In "Platoon" (1986) Oliver Stone shows death in slow motion (& copy shirtale)
The war in Vietnam radically changed the attitude of Americans towards war and thus also the war film. For the first time, independent television teams and photographers are permitted. Your pictures shock the nation. The protest generation of the hippies (with the idea of ​​a more humane, relaxed and peaceful life, which was covered by the catchphrase "flower power") mobilized against the war: "Make love, not was ". Only "The Green Devils" (1968) by and with gunslinger John Wayne tries to justify American involvement in the distant country - without success.

After the defeat in Vietnam, several hundred films are being produced that deal with this American trauma. Many of them are extremely critical and show the dying of the US soldiers in images that are as brutal as their massacres. Michael Cimino's "Those Going Through Hell" (1978) and Francis Ford Coppola's "Apocalypse Now" (1979) cause heated discussions because they deliberately refuse to choose between fascination and disgust. For example, pop music from the anti-war generation, such as Jimi Hendrix or The Doors, is used here as a means of irritation. Anti-war films aim to convey not only the horrors, but also the illusionary power of war. Later film classics such as Oliver Stone's "Platoon" (1986) and Stanley Kubrick's "Full Metal Jacket" (1987) were made, which take up these contradictions. It is therefore becoming increasingly difficult to distinguish between war and anti-war films.

The war film today

With some time after the war in Vietnam, the anti-war film is receding into the background. War films, such as the aviator film "Top Gun - You fear neither death nor the devil" (1986) with Tom Cruise, now convey the fascination of the military more and more frequently. In the 1990s at the latest, the direct one also begins
The pilot film "Top Gun - They fear neither death nor the devil" (1986) manages to show only the "clean" side of the war with its "clean", cool heroes. The film caused a real rush of applicants for the US Army.
Excerpts from the film "Top Gun - You fear neither death nor the devil" can be found on the DVD "The War in the Media" in E3 - Everything Propaganda? / Knowledge in detail / Methods / Aestheticization. (& copy Paramount Pictures)
Cooperation between Hollywood and the US military ("Militainment"). The Department of Defense supports films such as "Armageddon - The Last Judgment" (1998) and "Men of Honor" (2000), which can be understood as a recruiting message to young men and see the war as an honorable adventure. The military provided soldiers and helicopters for the production of "Black Hawk Down" (2001). "We were heroes" (2002) is a Vietnam film that shows the American soldiers in a milder light.

More important than historical references, however, are the most modern film, sound and computer technologies, which are intended to make the war "tangible" for the viewer. Political messages are less clear in such films than the effort to make them as realistic as possible. Even in the opening sequence of Steven Spielberg's "Saving Private Ryan" (1998), the viewer has the feeling of being in the middle of the battle. The film about the Allied landings in Normandy on June 6, 1944 is considered the beginning of a new war film aesthetic.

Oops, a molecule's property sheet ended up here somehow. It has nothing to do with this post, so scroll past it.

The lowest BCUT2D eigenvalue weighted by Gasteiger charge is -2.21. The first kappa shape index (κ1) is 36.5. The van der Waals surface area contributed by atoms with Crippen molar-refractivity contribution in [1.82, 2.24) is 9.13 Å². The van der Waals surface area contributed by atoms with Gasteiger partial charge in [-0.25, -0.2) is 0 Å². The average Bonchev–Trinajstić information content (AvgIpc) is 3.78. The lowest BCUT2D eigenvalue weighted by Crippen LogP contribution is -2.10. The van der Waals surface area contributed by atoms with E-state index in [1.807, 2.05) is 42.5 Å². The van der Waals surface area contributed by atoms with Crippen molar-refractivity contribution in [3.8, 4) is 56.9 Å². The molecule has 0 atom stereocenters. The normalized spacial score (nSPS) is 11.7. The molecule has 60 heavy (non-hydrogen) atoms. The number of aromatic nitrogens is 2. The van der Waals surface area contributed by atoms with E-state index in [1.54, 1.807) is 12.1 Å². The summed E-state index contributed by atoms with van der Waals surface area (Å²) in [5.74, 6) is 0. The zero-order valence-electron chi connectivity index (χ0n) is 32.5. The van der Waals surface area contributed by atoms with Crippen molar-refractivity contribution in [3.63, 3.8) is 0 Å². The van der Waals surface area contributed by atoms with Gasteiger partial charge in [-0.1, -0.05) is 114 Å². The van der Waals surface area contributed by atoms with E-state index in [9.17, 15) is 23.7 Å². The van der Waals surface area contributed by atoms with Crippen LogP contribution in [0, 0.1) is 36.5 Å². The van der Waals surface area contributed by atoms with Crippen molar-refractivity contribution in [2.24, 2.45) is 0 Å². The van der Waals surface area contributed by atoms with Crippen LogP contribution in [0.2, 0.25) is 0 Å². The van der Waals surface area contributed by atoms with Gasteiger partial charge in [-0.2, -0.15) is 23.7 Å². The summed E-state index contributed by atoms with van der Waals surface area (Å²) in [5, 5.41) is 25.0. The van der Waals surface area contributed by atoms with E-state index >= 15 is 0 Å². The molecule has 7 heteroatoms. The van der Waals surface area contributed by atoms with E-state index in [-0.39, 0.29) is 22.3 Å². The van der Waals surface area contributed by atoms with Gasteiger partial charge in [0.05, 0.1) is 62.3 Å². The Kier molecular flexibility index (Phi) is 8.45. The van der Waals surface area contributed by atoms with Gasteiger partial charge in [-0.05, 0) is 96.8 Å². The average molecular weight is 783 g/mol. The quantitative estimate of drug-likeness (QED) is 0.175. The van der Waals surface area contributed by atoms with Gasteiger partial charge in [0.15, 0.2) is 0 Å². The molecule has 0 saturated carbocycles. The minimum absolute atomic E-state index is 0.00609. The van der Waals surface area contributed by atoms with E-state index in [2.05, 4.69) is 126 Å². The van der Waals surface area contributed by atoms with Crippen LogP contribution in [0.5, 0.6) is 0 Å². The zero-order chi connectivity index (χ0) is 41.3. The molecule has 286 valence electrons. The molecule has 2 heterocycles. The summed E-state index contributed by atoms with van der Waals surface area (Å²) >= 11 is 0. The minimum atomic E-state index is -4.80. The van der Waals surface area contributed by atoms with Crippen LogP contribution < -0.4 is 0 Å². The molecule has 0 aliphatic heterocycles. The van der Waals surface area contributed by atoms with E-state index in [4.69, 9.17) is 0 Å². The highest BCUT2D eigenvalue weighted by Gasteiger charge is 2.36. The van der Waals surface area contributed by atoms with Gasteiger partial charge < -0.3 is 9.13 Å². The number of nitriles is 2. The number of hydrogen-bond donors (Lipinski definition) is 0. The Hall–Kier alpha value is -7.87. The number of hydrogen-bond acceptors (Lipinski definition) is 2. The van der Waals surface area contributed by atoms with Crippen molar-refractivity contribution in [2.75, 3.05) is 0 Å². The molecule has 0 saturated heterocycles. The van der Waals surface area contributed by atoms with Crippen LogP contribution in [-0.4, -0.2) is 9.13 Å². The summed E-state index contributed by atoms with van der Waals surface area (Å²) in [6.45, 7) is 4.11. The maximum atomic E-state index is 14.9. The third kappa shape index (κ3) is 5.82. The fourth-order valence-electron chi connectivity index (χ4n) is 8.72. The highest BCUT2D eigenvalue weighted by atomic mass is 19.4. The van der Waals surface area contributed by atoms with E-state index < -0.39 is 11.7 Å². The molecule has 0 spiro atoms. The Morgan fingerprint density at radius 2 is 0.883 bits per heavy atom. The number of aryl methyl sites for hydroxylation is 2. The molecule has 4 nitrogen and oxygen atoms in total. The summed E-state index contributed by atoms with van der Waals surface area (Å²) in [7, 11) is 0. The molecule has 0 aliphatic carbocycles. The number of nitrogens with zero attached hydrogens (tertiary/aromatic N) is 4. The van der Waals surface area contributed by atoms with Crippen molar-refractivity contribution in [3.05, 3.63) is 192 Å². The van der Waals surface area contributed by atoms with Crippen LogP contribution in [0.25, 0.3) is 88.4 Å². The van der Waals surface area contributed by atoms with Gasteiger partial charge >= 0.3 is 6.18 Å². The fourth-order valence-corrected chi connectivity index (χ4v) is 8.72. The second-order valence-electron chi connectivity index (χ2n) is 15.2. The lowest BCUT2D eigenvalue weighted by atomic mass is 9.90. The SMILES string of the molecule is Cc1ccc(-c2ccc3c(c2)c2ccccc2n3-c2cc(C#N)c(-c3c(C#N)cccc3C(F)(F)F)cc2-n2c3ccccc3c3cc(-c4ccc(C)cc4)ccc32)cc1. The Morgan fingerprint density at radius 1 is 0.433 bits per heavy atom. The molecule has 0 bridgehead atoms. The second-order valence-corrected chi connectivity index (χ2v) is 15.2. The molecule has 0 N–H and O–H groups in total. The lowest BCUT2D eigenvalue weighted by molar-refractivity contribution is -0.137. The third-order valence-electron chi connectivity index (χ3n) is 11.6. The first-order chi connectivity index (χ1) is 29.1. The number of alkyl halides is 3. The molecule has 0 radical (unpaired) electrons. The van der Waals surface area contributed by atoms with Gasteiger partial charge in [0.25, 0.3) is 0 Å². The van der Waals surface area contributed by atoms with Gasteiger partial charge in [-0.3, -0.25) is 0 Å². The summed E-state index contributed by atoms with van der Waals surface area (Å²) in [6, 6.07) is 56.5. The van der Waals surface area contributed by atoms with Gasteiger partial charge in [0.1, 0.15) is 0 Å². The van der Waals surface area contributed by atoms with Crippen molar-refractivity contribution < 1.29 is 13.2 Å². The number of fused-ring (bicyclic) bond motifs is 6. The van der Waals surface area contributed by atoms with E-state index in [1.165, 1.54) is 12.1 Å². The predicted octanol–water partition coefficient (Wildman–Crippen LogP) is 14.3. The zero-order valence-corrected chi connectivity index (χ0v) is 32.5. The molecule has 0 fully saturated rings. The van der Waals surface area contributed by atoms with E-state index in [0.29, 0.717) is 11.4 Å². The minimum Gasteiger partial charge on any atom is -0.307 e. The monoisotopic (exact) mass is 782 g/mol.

In contrast to Hollywood, which mostly tells heroic stories, numerous war films outside of Hollywood relocated entirely to the perspective of victims or children. The British film with the ironic title "Hope and Glory - The Children's War" (1987) shows English school children during the German air raids in World War II. They see the adult war as a great adventure. The corpse of a fallen bomber pilot confronts her with reality. In the Japanese animated film "The Last Glow Worms" (1988), two little war orphans survive the last phase of the war in a bunker.

Documentaries about war

The documentary "White Ravens - Nightmare Chechnya" (2005) vividly shows the fate of young combatants in the Chechnya war. The interview with a mine victim is particularly impressive.
An excerpt from the film "White Ravens - Nightmare Chechnya" can be found on the DVD "The War in the Media" in E1 - Live there? At the end of the introductory tour. (© zero film)
Unlike feature films, documentaries about wars are often based on original recordings (shot at risk of death) and stories from contemporary witnesses. Usually they are commented on by a narration. Documentary films are less based on aesthetic (visual or acoustic) effects, but rather aim to make the context, background and consequences of the events shown understandable, i.e. to provide information.

However, they can also provide the viewers with just a picture of what is actually happening and have the same influence as feature films, e.g. B. by the selection of the events shown. Therefore they are used for educational purposes as well as for propaganda purposes.